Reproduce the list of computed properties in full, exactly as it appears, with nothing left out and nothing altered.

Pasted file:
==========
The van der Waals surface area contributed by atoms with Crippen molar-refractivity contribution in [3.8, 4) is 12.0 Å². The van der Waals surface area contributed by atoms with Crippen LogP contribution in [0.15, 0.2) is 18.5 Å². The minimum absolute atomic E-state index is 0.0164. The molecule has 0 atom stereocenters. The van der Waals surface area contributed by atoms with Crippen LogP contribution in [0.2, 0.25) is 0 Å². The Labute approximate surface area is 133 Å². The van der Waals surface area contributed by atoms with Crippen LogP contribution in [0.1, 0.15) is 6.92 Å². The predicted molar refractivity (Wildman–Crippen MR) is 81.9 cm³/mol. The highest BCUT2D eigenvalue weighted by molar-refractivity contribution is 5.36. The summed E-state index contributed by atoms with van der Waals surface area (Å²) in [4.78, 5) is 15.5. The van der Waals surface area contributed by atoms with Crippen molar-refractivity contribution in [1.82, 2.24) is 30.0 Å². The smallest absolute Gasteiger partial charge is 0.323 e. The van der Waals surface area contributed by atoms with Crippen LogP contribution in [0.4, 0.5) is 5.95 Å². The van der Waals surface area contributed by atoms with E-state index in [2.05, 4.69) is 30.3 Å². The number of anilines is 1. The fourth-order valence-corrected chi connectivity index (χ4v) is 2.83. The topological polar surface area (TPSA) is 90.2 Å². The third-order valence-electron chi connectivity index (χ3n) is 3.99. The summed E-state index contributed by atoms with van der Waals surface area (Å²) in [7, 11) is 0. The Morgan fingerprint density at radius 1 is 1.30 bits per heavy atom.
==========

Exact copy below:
The van der Waals surface area contributed by atoms with Crippen molar-refractivity contribution in [3.8, 4) is 12.0 Å². The van der Waals surface area contributed by atoms with Crippen LogP contribution in [0.15, 0.2) is 18.5 Å². The minimum absolute atomic E-state index is 0.0164. The molecule has 0 atom stereocenters. The van der Waals surface area contributed by atoms with Crippen LogP contribution in [0.2, 0.25) is 0 Å². The Labute approximate surface area is 133 Å². The van der Waals surface area contributed by atoms with Crippen LogP contribution in [0.1, 0.15) is 6.92 Å². The predicted molar refractivity (Wildman–Crippen MR) is 81.9 cm³/mol. The highest BCUT2D eigenvalue weighted by molar-refractivity contribution is 5.36. The summed E-state index contributed by atoms with van der Waals surface area (Å²) in [4.78, 5) is 15.5. The van der Waals surface area contributed by atoms with Crippen molar-refractivity contribution in [1.82, 2.24) is 30.0 Å². The smallest absolute Gasteiger partial charge is 0.323 e. The van der Waals surface area contributed by atoms with Crippen LogP contribution in [0.4, 0.5) is 5.95 Å². The van der Waals surface area contributed by atoms with E-state index in [2.05, 4.69) is 30.3 Å². The number of anilines is 1. The fourth-order valence-corrected chi connectivity index (χ4v) is 2.83. The topological polar surface area (TPSA) is 90.2 Å². The third-order valence-electron chi connectivity index (χ3n) is 3.99. The summed E-state index contributed by atoms with van der Waals surface area (Å²) in [7, 11) is 0. The Morgan fingerprint density at radius 1 is 1.30 bits per heavy atom.